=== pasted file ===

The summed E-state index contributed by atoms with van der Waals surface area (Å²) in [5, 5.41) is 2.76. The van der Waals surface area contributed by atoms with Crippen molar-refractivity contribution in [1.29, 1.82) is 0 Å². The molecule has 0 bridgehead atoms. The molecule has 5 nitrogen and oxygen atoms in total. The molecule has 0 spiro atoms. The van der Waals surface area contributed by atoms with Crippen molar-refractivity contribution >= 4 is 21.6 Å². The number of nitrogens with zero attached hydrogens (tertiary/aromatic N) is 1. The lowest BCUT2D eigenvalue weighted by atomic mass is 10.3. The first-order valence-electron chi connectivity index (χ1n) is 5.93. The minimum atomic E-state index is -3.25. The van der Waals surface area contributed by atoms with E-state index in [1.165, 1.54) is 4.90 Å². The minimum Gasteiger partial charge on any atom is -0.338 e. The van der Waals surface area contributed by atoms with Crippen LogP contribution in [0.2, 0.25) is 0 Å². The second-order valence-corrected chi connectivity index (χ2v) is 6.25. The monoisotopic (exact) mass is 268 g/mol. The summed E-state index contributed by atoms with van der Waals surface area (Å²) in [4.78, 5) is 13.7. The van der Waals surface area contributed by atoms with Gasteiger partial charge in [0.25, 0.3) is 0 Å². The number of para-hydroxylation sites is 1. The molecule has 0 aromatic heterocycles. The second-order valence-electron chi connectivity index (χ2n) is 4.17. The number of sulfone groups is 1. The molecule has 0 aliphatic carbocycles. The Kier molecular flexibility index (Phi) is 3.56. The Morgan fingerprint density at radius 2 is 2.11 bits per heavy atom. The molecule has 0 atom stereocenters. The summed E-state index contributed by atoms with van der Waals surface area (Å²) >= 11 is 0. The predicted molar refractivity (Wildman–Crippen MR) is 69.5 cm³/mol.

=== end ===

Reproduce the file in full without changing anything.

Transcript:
The summed E-state index contributed by atoms with van der Waals surface area (Å²) in [5, 5.41) is 2.76. The van der Waals surface area contributed by atoms with Crippen molar-refractivity contribution in [1.29, 1.82) is 0 Å². The molecule has 0 bridgehead atoms. The molecule has 5 nitrogen and oxygen atoms in total. The molecule has 0 spiro atoms. The van der Waals surface area contributed by atoms with Crippen molar-refractivity contribution >= 4 is 21.6 Å². The number of nitrogens with zero attached hydrogens (tertiary/aromatic N) is 1. The lowest BCUT2D eigenvalue weighted by atomic mass is 10.3. The first-order valence-electron chi connectivity index (χ1n) is 5.93. The minimum atomic E-state index is -3.25. The van der Waals surface area contributed by atoms with E-state index in [1.165, 1.54) is 4.90 Å². The minimum Gasteiger partial charge on any atom is -0.338 e. The van der Waals surface area contributed by atoms with Crippen LogP contribution in [0.2, 0.25) is 0 Å². The second-order valence-corrected chi connectivity index (χ2v) is 6.25. The monoisotopic (exact) mass is 268 g/mol. The summed E-state index contributed by atoms with van der Waals surface area (Å²) in [4.78, 5) is 13.7. The van der Waals surface area contributed by atoms with Gasteiger partial charge in [0.25, 0.3) is 0 Å². The number of para-hydroxylation sites is 1. The molecule has 0 aromatic heterocycles. The second-order valence-electron chi connectivity index (χ2n) is 4.17. The number of sulfone groups is 1. The molecule has 0 aliphatic carbocycles. The Kier molecular flexibility index (Phi) is 3.56. The Morgan fingerprint density at radius 2 is 2.11 bits per heavy atom. The molecule has 0 atom stereocenters. The summed E-state index contributed by atoms with van der Waals surface area (Å²) >= 11 is 0. The predicted molar refractivity (Wildman–Crippen MR) is 69.5 cm³/mol.